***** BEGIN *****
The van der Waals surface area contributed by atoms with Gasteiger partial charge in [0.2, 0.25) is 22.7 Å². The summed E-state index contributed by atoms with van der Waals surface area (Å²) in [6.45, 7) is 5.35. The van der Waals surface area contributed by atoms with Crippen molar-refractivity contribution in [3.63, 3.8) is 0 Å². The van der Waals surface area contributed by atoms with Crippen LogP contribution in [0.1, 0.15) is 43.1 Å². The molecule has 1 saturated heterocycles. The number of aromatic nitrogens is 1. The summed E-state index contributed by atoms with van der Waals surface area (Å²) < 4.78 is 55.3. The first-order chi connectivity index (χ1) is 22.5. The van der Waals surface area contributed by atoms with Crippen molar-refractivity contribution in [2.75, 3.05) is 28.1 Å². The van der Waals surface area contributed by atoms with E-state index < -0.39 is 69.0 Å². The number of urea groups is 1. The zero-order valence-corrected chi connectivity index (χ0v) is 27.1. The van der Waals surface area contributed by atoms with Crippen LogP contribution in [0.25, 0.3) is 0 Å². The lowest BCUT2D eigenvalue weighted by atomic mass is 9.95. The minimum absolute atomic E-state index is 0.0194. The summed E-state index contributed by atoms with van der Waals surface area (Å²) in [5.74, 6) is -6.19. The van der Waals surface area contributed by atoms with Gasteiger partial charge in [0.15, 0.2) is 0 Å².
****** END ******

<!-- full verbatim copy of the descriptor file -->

The van der Waals surface area contributed by atoms with Gasteiger partial charge in [0.2, 0.25) is 22.7 Å². The summed E-state index contributed by atoms with van der Waals surface area (Å²) in [6.45, 7) is 5.35. The van der Waals surface area contributed by atoms with Crippen molar-refractivity contribution in [3.63, 3.8) is 0 Å². The van der Waals surface area contributed by atoms with Crippen LogP contribution in [0.1, 0.15) is 43.1 Å². The molecule has 1 saturated heterocycles. The number of aromatic nitrogens is 1. The summed E-state index contributed by atoms with van der Waals surface area (Å²) < 4.78 is 55.3. The first-order chi connectivity index (χ1) is 22.5. The van der Waals surface area contributed by atoms with Crippen molar-refractivity contribution in [2.75, 3.05) is 28.1 Å². The van der Waals surface area contributed by atoms with E-state index < -0.39 is 69.0 Å². The number of urea groups is 1. The zero-order valence-corrected chi connectivity index (χ0v) is 27.1. The van der Waals surface area contributed by atoms with Crippen LogP contribution in [0.25, 0.3) is 0 Å². The lowest BCUT2D eigenvalue weighted by atomic mass is 9.95. The minimum absolute atomic E-state index is 0.0194. The summed E-state index contributed by atoms with van der Waals surface area (Å²) in [5.74, 6) is -6.19. The van der Waals surface area contributed by atoms with Gasteiger partial charge in [0.15, 0.2) is 0 Å².